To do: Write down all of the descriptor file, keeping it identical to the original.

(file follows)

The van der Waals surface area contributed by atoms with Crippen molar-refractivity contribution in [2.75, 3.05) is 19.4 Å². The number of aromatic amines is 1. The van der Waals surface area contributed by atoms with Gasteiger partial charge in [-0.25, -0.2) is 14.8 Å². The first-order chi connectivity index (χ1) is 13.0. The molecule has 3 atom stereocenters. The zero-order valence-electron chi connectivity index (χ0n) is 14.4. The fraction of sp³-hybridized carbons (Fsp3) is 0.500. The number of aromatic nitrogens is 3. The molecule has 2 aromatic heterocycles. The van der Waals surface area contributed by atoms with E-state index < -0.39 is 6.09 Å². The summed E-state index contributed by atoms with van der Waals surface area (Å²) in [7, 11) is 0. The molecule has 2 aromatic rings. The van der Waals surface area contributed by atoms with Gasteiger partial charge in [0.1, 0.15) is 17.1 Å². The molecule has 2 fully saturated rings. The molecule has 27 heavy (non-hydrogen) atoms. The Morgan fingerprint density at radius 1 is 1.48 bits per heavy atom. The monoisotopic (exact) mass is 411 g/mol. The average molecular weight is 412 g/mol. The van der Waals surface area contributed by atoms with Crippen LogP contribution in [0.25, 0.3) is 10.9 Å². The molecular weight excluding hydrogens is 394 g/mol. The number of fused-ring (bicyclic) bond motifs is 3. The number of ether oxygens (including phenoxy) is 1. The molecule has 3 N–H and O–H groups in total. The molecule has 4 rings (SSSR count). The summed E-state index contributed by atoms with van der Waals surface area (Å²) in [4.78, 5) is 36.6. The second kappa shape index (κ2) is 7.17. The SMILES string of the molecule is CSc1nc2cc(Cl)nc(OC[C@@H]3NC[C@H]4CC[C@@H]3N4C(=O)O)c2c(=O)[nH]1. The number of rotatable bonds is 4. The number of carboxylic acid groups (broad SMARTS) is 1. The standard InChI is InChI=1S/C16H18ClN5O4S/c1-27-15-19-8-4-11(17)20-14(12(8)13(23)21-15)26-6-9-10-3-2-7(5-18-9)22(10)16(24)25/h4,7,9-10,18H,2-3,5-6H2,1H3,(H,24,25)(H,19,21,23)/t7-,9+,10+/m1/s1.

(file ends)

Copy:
The van der Waals surface area contributed by atoms with Crippen molar-refractivity contribution in [2.75, 3.05) is 19.4 Å². The number of aromatic amines is 1. The van der Waals surface area contributed by atoms with Gasteiger partial charge in [-0.25, -0.2) is 14.8 Å². The first-order chi connectivity index (χ1) is 13.0. The molecule has 3 atom stereocenters. The zero-order valence-electron chi connectivity index (χ0n) is 14.4. The fraction of sp³-hybridized carbons (Fsp3) is 0.500. The number of aromatic nitrogens is 3. The molecule has 2 aromatic heterocycles. The van der Waals surface area contributed by atoms with E-state index < -0.39 is 6.09 Å². The summed E-state index contributed by atoms with van der Waals surface area (Å²) in [7, 11) is 0. The molecule has 2 aromatic rings. The van der Waals surface area contributed by atoms with Gasteiger partial charge in [0.1, 0.15) is 17.1 Å². The molecule has 2 fully saturated rings. The molecule has 27 heavy (non-hydrogen) atoms. The Morgan fingerprint density at radius 1 is 1.48 bits per heavy atom. The monoisotopic (exact) mass is 411 g/mol. The average molecular weight is 412 g/mol. The van der Waals surface area contributed by atoms with Crippen LogP contribution in [0.25, 0.3) is 10.9 Å². The molecular weight excluding hydrogens is 394 g/mol. The number of fused-ring (bicyclic) bond motifs is 3. The number of ether oxygens (including phenoxy) is 1. The molecule has 3 N–H and O–H groups in total. The molecule has 4 rings (SSSR count). The summed E-state index contributed by atoms with van der Waals surface area (Å²) in [4.78, 5) is 36.6. The second kappa shape index (κ2) is 7.17. The SMILES string of the molecule is CSc1nc2cc(Cl)nc(OC[C@@H]3NC[C@H]4CC[C@@H]3N4C(=O)O)c2c(=O)[nH]1. The number of rotatable bonds is 4. The number of carboxylic acid groups (broad SMARTS) is 1. The standard InChI is InChI=1S/C16H18ClN5O4S/c1-27-15-19-8-4-11(17)20-14(12(8)13(23)21-15)26-6-9-10-3-2-7(5-18-9)22(10)16(24)25/h4,7,9-10,18H,2-3,5-6H2,1H3,(H,24,25)(H,19,21,23)/t7-,9+,10+/m1/s1.